In 2004, the total count for barra tagged and released during the Rocky Barra Bounty was 200 for the two day event. As one of the organisers, I can tell you we were tickled pink, because that stood as the best total during the 11 years of the event. That was until the 2011 Bounty in September on the Fitzroy River.
The Fitzroy system must be the most monitored and studied inshore fishery in Queensland, thanks in no small part to the ongoing efforts of Bill Sawynok. Tagging records in the river go back decades. Statistics second to none from the Rocky Barra Bounty cover a 12 year period from 1999 and more recently a robust predictive stock modelling tool has been developed for the system. Put all this info and data together and there isn’t much we don’t know about barra stocks and how they function in this massive system.
So what happened in the 2011 Carlton MID Rocky Barra Bounty that has set the barra fishing fraternity in a spin?
Come with me on an amazing journey.
Fish stocks in the Fitzroy had all but collapsed by 2008, after a decade of drought and poor recruitment and prospects were very grim. Then it rained. Not the massive flooding rains we’ve experienced in the summer of 2010/11, but good solid wet seasons that resulted in moderate floods coming down the Fitzroy early in 2009 and 2010. That presented absolutely ideal conditions for barra recruitment into the key freshwater lagoons surrounding the lower 40km of the river.
Monitoring was showing little barra literally everywhere, the scale of which I hadn’t seen since the mid 1970s. Back to back wet seasons hasn’t been seen since the 1970s so no surprise many younger folks had never witnessed barra recruitment like this. The tagging boys went mad. But that’s a story for another day.
It really wasn’t too hard to predict that 2011 would be a good year for the Rocky Barra Bounty based on the previous years of solid recruitment. We were extremely confident that we would see a new record set for the total number of barra tagged and released during the event. Local catches in the month leading up to the September event also reinforced our optimism. Everybody seemed to be catching barra, and in numbers.
50 excited 2 person teams listened to the event briefing on the Wednesday evening at the Fitzroy River Motor Boat Club right on the riverbank in Rocky and headed home for a restless night’s sleep waiting for the inevitable alarm to get them up and going before daylight.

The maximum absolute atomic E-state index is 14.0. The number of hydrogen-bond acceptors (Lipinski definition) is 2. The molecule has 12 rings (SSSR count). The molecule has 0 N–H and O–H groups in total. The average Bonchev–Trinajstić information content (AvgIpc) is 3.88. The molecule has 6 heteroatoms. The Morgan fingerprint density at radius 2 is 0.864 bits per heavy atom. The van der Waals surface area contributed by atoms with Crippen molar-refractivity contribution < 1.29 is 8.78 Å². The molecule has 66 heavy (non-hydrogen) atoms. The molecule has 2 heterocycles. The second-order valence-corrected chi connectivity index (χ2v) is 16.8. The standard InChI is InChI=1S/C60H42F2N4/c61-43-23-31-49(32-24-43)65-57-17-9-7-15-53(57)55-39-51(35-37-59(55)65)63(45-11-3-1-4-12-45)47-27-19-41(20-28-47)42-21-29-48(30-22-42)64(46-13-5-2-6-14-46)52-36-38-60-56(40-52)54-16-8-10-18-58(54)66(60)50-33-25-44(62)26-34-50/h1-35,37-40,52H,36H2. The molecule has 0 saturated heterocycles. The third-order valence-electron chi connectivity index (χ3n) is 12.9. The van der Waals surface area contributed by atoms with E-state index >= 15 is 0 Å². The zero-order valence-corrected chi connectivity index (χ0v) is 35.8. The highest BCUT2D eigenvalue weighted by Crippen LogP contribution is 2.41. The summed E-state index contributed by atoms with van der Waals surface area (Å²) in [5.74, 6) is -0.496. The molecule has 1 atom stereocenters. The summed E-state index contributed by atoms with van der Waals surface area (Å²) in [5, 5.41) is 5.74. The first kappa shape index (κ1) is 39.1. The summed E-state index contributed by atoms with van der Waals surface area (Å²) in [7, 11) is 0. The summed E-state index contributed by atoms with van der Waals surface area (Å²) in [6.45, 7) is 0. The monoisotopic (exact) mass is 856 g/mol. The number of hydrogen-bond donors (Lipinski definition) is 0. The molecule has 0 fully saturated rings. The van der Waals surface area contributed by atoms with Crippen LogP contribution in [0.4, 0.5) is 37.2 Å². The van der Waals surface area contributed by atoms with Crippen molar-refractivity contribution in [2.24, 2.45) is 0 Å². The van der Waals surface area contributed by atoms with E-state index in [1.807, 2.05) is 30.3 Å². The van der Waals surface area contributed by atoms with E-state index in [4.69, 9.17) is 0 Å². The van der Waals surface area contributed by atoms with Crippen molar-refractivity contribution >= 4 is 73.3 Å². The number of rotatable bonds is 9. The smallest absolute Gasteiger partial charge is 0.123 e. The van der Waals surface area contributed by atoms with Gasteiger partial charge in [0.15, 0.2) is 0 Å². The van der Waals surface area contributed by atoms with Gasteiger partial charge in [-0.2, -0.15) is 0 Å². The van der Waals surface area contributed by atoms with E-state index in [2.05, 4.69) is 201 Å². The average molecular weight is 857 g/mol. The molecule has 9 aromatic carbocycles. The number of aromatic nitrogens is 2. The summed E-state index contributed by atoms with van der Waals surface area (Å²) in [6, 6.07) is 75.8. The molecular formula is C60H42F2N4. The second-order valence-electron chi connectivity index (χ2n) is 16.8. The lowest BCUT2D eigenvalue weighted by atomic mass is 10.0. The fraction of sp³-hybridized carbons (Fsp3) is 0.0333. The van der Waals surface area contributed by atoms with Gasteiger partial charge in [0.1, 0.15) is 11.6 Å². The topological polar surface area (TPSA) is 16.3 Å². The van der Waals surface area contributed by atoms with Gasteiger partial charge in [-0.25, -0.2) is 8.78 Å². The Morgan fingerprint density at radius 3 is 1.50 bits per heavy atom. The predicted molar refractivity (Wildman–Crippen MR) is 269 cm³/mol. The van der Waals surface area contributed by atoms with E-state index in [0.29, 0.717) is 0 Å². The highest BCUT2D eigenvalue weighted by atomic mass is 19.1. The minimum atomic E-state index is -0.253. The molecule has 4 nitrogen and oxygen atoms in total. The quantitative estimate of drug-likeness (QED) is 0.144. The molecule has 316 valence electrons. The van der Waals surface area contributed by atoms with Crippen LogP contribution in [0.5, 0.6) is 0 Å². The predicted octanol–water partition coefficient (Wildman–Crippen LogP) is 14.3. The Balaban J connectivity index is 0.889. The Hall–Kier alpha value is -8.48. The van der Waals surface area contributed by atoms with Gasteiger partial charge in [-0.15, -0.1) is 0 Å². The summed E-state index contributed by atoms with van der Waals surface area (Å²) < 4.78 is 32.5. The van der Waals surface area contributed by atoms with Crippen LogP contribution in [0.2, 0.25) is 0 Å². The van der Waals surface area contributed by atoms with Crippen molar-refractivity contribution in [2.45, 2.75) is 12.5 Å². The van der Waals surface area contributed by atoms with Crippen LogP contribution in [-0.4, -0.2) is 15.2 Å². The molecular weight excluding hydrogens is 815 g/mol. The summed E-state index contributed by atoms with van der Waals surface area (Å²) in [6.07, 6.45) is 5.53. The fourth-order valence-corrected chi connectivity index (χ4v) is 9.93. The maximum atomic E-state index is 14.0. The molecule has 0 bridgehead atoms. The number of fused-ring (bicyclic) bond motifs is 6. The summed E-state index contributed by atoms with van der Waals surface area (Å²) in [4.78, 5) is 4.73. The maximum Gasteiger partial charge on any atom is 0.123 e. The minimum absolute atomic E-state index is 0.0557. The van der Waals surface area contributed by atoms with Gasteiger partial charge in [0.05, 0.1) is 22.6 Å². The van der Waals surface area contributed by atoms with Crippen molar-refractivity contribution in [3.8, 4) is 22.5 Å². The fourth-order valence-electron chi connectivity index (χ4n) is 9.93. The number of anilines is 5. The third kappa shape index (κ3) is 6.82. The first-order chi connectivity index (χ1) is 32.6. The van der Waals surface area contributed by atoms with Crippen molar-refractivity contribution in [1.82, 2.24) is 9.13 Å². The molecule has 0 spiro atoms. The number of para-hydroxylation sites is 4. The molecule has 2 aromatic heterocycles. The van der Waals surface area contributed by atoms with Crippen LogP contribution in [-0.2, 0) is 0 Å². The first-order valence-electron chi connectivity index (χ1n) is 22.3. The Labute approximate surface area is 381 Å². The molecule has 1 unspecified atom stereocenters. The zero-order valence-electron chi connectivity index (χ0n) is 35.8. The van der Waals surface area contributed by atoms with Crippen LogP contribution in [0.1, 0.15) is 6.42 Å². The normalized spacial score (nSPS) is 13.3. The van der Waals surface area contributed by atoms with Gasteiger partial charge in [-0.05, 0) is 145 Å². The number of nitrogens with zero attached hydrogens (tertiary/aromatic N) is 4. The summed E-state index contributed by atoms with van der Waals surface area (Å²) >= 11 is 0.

6am finally came around and 100 lures foamed the waters of the Fitzroy simultaneously.
Major sponsor Carlton MID, put up $5,000 for the first Bounty angler to catch a specially tagged “Richfish”. Unlike some other tagged fish comps, where the chance of anyone catching the tagged fish is next to zero, 10 tagged Richfish had been released into the river in the lead up to the 2011 event because Carlton wanted someone to take home the $5000 bounty.
The Rocky Barra Bounty requires competitors to phone in all captures soon after the fish is tagged, photographed and released. Bill Sawynok works the phone at headquarters and punches the data straight into the laptop so we have real time scores throughout the event.
We predicted the peak fishing time would kick in about 8am as the tide fell, so I didn’t rush up to Rocky on Day 1 from the coast where I live. My phone rang at about 6:30am and it was Bill on the other end.
“You’re not going to believe this, but the Richfish just went off,” Bill blurted out.
“You’re kidding,” was all I could say.
“No. Tim Mulhall got one and everything stacks up,” Bill excitedly confirmed, “And there’s already over 20 fish phoned in”.
I told Rocky on live commercial radio at 7am about the amazing recapture and things just got crazier from there.
By the time I got to headquarters at about 8am, Bill was happily frazzled and constantly answering the phone, one in each hand. He already had multiple pages of phoned in fish. That madhouse didn’t let up for the next 19 hours of competition – the phones never stopped ringing and getting the data into the computer was becoming a real issue.
Each tag sheet has space for 14 fish to be recorded. We counted the sheets covering the table at about smoko and did the maths, then redid it because we didn’t believe the answer – 250 fish! Get out of town! We’d already smashed the previous best two day total catch for a Barra Bounty after just 4 hours.
Sometime after lunch I did another sheet count and the maths and took a very deep breath.
“Bill, I think we’ve hit the 500 fish mark,” I dared to report.
In Bill’s usual conservative way, he replied, “It wouldn’t be that many,” and went back to answering the ever ringing phone. So I did a recount. I may not be a rocket scientist, but I got the same number again – 500+ some.
“It actually is,” I meekly repeated. At that point I think we all realized just what it was we were seeing materializing before our eyes.
When things finally settled down after the 6pm stumps call, we took a few deep breaths and shook our collective heads in utter amazement. The sheet count put us at around 650 for the day!